Congregation Beth El–Keser Israel

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Isaiah’s Message of Teshuva & Healing

21 Elul 5758

The haftorah (prophetic reading) of today’s parsha (Torah portion) is a poem of Isaiah. It is a wonderful selection both because it so well echoes the sentiments of the Torah portion but also because it is such beautiful poetry. I’d like to talk about Isaiah and conclude with a reading of a portion of the haftorah.

In the years 597 to 582 BCE, fifteen thousand Jewish captives were brought from Judea to Babylonia by their conquerors. About a third of them were settled in the city of Babylon, the rest in two groups in outlying areas.

Biblical scholars believe that the book of Isaiah was written during the Babylonian exile by a number of people in addition to Isaiah. Isaiah himself was a prophet of the nation of Judah and was one of the first to leave a written record of his prophecies, or proclamations. The book of Isaiah is one of the longest in the Bible, containing sixty chapters.

The sayings of Isaiah are contained in the first 39 chapters. Most of the rest, written around 550 BCE, were poems designed to rebuild the faith of the exiles in Babylonia. Today’s haftorah is chapter 60, one of the final three chapters. It was written towards the end of the century and foretells the return of the Jewish people to their homes in Palestine.

To understand Isaiah better, imagine for a moment what it must have been like to have been forcibly taken from a city and culture that you thought was that chosen for you by your God, where you had viewed yourself as very special and blessed, to the distant capital of your conqueror. Babylon at the time was an extraordinary city, huge in size with a population of over 100,000. It was at the heart of the fertile stretch of land that formed the cradle of Western civilization. The city had a massive inner wall surrounding the city and a ten mile long outer wall protecting the immediate countryside. Eight gates opened into the city. One of them, the Ishtar gate, was magnificently decorated with blue enameled bricks into which were set red and white depictions of bulls and dragons. It opened on to an extraordinarily lovely avenue sixty three feet wide and paved with red and white stones was bordered by sixty large ceramic lions. Near Nebachadnezzur’s palace was an enormous ziggurat, a temple tower dedicated to the god Marduk.

In the midst of this overwhelming display of architectural and cultural splendor, the people of Judah wandered about the city, virtually powerless, gazing at its grandeur, and sometime staring disconsolately at the broad Euphrates River, far from their physical and spiritual home. They had been stunned by the destruction of the Temple and of Jerusalem by the Babylonians and were suffering from what many believed to be the abandonment by God. They struggled with strong pressures to assimilate with the culture and religion of the Babylonians in whose city they lived. They wondered, was their fate a punishment for their sins? Were the curses of today’s Torah portion meant for them? Would their punishment continue to the third and fourth generation?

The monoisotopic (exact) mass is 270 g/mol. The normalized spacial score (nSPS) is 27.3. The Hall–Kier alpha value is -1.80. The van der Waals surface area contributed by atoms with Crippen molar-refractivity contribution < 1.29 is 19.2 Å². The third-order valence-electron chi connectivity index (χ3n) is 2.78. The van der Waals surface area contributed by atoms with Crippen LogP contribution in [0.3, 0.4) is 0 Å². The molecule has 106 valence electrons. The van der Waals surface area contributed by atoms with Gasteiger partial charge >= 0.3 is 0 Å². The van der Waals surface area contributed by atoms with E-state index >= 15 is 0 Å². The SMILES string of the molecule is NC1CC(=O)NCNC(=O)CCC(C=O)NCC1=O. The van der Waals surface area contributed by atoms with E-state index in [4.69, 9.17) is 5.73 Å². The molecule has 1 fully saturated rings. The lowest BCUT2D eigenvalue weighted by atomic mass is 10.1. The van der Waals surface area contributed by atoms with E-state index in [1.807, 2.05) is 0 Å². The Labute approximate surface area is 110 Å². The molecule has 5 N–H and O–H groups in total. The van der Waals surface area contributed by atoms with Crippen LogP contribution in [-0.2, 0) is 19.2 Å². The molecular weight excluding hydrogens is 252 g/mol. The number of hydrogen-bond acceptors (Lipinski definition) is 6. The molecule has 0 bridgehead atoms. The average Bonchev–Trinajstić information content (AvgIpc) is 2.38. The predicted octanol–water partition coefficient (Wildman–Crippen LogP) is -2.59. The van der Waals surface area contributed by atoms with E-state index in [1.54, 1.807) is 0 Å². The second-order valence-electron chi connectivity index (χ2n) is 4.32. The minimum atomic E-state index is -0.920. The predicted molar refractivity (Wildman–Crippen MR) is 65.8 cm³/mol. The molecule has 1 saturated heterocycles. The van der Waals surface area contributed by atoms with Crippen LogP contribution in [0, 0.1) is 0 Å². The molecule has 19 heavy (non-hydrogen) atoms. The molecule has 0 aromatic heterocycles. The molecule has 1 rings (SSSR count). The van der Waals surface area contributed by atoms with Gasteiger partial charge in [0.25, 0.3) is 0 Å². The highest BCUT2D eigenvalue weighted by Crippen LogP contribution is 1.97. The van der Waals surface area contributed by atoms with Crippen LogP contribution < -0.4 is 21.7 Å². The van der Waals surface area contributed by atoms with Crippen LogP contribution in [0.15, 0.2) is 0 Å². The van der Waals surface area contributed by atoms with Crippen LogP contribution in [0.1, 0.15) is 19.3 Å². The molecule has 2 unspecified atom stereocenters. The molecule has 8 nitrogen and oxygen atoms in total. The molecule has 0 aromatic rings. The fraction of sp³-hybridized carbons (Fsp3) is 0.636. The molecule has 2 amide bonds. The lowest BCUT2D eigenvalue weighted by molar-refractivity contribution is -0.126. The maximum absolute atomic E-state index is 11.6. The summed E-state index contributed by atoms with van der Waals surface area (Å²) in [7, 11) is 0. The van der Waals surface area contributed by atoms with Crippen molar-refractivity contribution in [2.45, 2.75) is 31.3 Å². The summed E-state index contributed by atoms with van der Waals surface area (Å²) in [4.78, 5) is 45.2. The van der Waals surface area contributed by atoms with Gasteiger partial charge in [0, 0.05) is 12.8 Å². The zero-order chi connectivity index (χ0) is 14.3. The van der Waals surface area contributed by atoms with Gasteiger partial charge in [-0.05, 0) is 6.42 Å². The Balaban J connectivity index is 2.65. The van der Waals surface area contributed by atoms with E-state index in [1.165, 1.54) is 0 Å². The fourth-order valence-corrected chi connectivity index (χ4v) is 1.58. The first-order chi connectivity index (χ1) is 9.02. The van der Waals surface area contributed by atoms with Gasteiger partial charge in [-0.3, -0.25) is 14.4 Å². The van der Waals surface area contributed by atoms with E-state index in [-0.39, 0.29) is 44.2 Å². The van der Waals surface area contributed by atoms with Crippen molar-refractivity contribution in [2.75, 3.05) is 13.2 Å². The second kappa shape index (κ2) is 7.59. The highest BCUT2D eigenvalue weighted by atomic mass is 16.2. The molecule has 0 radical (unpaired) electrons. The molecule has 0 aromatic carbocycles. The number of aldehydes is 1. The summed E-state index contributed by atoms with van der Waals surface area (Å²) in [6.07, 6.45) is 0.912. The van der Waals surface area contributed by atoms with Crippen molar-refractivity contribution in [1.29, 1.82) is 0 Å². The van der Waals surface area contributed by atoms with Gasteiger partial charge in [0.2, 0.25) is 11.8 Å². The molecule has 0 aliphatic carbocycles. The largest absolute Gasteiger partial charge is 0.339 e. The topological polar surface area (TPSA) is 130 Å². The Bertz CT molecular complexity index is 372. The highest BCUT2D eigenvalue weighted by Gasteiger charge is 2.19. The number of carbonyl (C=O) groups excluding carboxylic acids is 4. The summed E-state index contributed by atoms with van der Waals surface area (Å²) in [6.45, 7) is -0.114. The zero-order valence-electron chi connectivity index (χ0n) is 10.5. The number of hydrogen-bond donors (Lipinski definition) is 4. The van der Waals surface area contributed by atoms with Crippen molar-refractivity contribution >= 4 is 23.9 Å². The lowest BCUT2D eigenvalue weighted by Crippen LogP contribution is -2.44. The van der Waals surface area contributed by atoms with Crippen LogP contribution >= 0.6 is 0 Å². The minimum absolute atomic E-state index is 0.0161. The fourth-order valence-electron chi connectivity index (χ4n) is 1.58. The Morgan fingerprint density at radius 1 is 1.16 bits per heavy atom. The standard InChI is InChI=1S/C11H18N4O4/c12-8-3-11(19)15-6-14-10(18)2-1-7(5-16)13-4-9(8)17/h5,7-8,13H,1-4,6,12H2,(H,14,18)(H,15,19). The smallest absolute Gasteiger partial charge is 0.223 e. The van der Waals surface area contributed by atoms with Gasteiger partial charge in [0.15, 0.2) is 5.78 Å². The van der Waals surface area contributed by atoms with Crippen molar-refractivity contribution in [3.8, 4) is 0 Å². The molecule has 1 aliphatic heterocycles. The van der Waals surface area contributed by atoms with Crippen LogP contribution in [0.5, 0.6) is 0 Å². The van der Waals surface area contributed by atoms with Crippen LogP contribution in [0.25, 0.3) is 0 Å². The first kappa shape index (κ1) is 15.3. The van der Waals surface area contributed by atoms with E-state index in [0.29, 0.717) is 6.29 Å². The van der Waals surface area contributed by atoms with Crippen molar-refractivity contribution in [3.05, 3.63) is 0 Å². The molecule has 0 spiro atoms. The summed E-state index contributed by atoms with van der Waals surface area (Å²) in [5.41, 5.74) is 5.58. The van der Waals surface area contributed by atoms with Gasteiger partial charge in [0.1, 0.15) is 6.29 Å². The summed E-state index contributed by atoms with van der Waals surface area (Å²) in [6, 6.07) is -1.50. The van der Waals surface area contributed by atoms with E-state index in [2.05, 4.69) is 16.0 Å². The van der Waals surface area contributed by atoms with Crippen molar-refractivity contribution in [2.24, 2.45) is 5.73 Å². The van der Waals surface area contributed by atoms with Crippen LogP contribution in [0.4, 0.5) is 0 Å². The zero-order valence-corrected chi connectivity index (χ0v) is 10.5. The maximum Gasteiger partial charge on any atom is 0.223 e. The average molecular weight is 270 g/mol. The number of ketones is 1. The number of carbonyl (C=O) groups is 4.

In the face of these pressures, some, like the prophet Ezekiel, urged the people to turn inward, saw the separateness and exclusiveness of holiness as the only path towards a spiritual and actual return to Jerusalem. He and others focused on the importance of the cult, upon rituals, and abstention as the way to redemption.

Isaiah, on the other hand, believed that Judaism was focussing too much on technical questions of ritual purity, punishment, and details of the law and losing sight of the basic injunctions to love your neighbor as yourself, to pursue justice, and to love the stranger. In the face of great suffering, Isaiah’s poems are full of hope. They poured forth the blessing and the promises that would attend the return of the people to the promised land.

Literally read, the chapter from Isaiah contains a description of how outstanding, how highly regarded Israel will be, how the fruits of the earth and sea and of all nations will come to it, how those that offended it will bow down to it. The people will be surrounded by peace and righteousness. The Lord will be an everlasting light to them.

The promised land of which Isaiah speaks is in one sense Israel but in another metaphorical sense, it is the wonderful feelings that individuals can experience when they achieve a truly spiritual, transcendental state of mind even when faced with hardship.

With this in mind, I would like to read a portion of Isaiah to you and ask you, if you would like, to close your eyes as I read. Do not imagine I am reading about the state of the Jewish people three thousand years ago, but imagine rather that this portion of Isaiah is a personal promise that will come true for you, your family, and your people if you will be grateful and rejoice in your gifts, give to charity, seek goodness and justice, and obey the commandments of this parsha.

Isaiah, Chapter 60

Arise, shine for your light is come, and the glory of the Lord is risen upon you.
For, behold, darkness shall cover the earth, and gross darkness the peoples;
But upon you the Lord will arise, and His glory shall be seen upon you.
And nations shall walk in your light, and kings at the brightness of your rising.

Your sons come afar, and your daughters are borne on the side.
Violence shall no more be heard in your land, desolation nor destruction within your borders;
But you will call your walls Salvation and your gates Paradise.

Your sun shall no more go down, neither shall your moon withdraw itself;
For the Lord shall be your everlasting light, and your days of mourning shall be ended.
I the Lord will hasten it in its time.

Marc D. Schwartz, MD, President
HealthCalls America Inc.


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